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Aria Professional Microphones

Aria have provided us with their newly imported range of cardioid microphones, 6 moving coil and 1 electret capacitor, with prices ranging from around £35 to £64.

All of the mics are supplied complete with cable, clip and case. The cables consist of 5m of decent non-tangling lead with Cannon type plugs for the mic connection and standard ¼" jacks for the equipment end. Mic stand clips come complete with adaptors to fit the three common screw thread pitches and diameters. Incidentally, do you realise that one type supplied, the famous Whitworth ⅝" thread is extinct in British industry and is only found on imported mic fittings from the Far East? Metrication has some way to go yet!

Although the mics are supplied with unbalanced leads their outputs are balanced. A suitable lead can therefore be connected to make use of this feature.

The output impedance of each mic is either 600R or 250R (depending on the model) which is suitable for connection to most equipment. Otherwise the AT-1 and AT-6 matching transformers can be used.


A silver finished model intended for vocal use. The published frequency curve is less extended at both the high and low ends compared with the rest of the range. This is borne out in use, although it can, particularly at the low end, be an advantage to have an early roll-off in rooms with no bass trap treatments, or where close-up use produces more bass due to the proximity effect. Overall, the mic produces a likeable balanced sound, not particularly prone to p-blast 'popping' but with handling noise above average and rather hollow in nature.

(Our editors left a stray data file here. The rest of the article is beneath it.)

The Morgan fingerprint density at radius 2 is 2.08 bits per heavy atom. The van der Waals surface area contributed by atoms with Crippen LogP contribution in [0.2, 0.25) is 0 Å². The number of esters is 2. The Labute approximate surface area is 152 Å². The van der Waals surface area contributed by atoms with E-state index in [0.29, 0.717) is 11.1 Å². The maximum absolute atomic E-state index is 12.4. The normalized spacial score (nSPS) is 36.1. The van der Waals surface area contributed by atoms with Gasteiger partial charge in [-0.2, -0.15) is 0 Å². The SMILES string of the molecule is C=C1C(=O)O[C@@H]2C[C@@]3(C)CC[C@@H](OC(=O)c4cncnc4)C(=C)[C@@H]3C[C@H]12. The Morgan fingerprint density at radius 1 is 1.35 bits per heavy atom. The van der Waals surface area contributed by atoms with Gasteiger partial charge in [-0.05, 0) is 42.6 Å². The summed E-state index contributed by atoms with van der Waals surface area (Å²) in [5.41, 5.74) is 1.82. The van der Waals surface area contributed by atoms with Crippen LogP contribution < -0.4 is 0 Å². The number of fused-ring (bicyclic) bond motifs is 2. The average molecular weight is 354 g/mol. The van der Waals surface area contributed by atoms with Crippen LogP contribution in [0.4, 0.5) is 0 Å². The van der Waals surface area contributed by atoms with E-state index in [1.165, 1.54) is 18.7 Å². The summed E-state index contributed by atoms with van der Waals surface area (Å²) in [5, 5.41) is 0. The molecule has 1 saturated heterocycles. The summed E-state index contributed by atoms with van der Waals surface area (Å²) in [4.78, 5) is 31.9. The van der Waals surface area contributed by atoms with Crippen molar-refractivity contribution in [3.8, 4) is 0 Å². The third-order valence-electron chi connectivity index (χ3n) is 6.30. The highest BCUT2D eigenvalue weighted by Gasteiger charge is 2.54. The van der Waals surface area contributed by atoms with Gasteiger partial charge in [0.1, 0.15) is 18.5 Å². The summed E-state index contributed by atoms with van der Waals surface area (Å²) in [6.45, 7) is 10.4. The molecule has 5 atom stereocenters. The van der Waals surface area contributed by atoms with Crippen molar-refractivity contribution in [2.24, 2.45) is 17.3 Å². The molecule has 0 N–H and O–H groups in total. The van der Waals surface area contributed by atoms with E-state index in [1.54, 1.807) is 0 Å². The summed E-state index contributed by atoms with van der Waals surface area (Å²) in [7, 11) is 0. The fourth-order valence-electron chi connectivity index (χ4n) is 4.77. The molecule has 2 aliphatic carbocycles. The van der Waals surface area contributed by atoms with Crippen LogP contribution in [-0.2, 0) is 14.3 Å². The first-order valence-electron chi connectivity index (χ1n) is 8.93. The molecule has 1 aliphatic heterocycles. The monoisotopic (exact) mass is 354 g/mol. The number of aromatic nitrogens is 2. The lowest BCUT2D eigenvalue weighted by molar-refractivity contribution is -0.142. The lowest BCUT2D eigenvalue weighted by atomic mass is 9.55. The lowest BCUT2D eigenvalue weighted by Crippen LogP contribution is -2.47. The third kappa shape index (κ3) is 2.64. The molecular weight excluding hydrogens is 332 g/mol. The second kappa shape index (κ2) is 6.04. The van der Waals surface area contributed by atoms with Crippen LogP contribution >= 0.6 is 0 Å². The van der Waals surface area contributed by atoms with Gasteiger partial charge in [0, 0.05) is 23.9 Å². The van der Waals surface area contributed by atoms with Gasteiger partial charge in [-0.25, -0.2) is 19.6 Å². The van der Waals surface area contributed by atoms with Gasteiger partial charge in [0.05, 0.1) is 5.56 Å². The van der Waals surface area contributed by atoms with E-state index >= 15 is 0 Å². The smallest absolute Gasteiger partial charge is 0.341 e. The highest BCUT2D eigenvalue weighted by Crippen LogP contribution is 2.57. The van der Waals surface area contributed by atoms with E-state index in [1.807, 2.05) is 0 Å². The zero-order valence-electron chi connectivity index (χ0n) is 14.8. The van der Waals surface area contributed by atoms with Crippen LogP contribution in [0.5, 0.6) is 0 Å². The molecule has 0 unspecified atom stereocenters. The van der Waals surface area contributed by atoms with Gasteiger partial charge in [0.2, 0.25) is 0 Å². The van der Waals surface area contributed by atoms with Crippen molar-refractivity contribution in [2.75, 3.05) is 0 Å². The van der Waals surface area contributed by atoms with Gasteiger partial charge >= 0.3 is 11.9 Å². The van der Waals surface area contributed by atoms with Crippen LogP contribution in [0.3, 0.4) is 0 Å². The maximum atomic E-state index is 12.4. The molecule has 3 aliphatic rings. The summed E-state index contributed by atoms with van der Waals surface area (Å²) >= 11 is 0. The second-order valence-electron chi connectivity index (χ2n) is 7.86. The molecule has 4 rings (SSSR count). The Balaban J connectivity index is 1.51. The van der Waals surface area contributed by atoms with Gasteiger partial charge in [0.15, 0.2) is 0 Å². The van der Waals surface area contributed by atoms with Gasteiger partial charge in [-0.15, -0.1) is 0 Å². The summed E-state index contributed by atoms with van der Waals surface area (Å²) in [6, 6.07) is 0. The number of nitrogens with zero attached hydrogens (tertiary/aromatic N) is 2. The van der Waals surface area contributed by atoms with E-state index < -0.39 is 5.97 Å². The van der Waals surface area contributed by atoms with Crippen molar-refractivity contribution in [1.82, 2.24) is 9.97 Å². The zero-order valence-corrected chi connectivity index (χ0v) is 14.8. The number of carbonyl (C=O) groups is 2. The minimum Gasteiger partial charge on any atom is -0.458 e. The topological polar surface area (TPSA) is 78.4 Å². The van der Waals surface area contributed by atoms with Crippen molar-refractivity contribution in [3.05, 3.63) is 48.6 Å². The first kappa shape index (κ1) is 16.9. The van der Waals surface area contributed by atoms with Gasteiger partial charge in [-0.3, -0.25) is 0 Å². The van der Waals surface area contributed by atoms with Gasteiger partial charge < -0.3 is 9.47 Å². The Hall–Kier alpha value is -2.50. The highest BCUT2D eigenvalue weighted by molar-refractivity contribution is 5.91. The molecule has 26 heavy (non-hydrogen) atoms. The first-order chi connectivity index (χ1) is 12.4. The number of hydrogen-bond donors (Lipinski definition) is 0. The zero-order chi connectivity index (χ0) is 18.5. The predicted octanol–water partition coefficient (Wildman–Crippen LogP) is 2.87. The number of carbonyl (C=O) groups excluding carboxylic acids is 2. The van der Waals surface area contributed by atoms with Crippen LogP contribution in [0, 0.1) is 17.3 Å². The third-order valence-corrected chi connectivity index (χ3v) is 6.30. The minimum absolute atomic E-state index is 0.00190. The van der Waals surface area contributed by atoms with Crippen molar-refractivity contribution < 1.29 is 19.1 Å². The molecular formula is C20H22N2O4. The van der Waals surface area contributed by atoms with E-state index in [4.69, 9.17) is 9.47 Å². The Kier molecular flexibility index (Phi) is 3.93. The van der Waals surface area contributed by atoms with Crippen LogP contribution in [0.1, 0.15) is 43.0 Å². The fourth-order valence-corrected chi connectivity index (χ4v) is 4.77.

Another silver finished model, bright plating this time with a black sleeve under the ball mesh head.

All the Aria moving coil dynamic models have tapered bodies with a conveniently placed on/off switch. Like the AM-20D this mic has an above average output into typical loads as its source impedance is around 600R. It has a sound which is very similar to the AM-20D, balanced but obviously a bit more extended at either end of the spectrum. The cardioid directional characteristic, in common with other Aria mics seems neatly smooth and free from feedback producing irregularity lobes. The published curves show a good uniformity of pattern for 300Hz, 1kHz and 4kHz but do not show the patterns for the higher frequencies where troubles usually occur.


The AM-40DG has a dark grey body and a bright gold finish mesh head. At around £10 less there is the otherwise similar AM-40D model with an ordinary coloured mesh head. Aria state that thick low range sounds are its forte. This feature shows up in use, especially on vocals, but also characterising instrumental sounds with fundamentals in this part of the spectrum.

It will depend on the characteristics of the particular PA bins being used, alongwith the sound that one is aiming for which will dictate whether the AM-40D or DG suits. Aria's publicity material indicates vocal and instrumental use, as opposed to the vocal only applications of the last two models. There are no rules on this, if it's the sound one is after then any mic for any purpose in my opinion, with the proviso that for vocal use p-blast popping should be catered for, as indeed this and others in the Aria range do, better than average.